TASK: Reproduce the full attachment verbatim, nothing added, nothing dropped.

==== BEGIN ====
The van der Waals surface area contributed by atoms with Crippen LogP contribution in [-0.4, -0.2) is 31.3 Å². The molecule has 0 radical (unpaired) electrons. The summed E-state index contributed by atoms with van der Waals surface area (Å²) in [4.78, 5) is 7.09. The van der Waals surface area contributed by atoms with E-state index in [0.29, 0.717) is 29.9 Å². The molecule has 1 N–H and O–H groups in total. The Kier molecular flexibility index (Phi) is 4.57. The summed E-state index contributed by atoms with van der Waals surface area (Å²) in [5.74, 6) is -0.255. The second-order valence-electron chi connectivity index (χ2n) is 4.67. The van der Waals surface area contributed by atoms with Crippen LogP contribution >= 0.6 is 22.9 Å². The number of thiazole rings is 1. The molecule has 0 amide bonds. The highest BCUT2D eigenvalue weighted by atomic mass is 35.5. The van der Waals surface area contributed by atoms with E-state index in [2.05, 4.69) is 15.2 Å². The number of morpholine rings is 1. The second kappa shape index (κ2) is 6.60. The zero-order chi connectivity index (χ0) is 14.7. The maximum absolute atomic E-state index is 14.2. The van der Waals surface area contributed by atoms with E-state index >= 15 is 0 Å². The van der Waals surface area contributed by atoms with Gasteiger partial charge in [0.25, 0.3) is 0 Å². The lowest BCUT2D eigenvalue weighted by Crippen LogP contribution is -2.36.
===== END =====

The van der Waals surface area contributed by atoms with Crippen LogP contribution in [-0.4, -0.2) is 31.3 Å². The molecule has 0 radical (unpaired) electrons. The summed E-state index contributed by atoms with van der Waals surface area (Å²) in [4.78, 5) is 7.09. The van der Waals surface area contributed by atoms with E-state index in [0.29, 0.717) is 29.9 Å². The molecule has 1 N–H and O–H groups in total. The Kier molecular flexibility index (Phi) is 4.57. The summed E-state index contributed by atoms with van der Waals surface area (Å²) in [5.74, 6) is -0.255. The second-order valence-electron chi connectivity index (χ2n) is 4.67. The van der Waals surface area contributed by atoms with Crippen LogP contribution >= 0.6 is 22.9 Å². The number of thiazole rings is 1. The molecule has 0 amide bonds. The highest BCUT2D eigenvalue weighted by atomic mass is 35.5. The van der Waals surface area contributed by atoms with E-state index in [2.05, 4.69) is 15.2 Å². The number of morpholine rings is 1. The second kappa shape index (κ2) is 6.60. The zero-order chi connectivity index (χ0) is 14.7. The maximum absolute atomic E-state index is 14.2. The van der Waals surface area contributed by atoms with E-state index >= 15 is 0 Å². The van der Waals surface area contributed by atoms with Gasteiger partial charge in [0.25, 0.3) is 0 Å². The lowest BCUT2D eigenvalue weighted by Crippen LogP contribution is -2.36.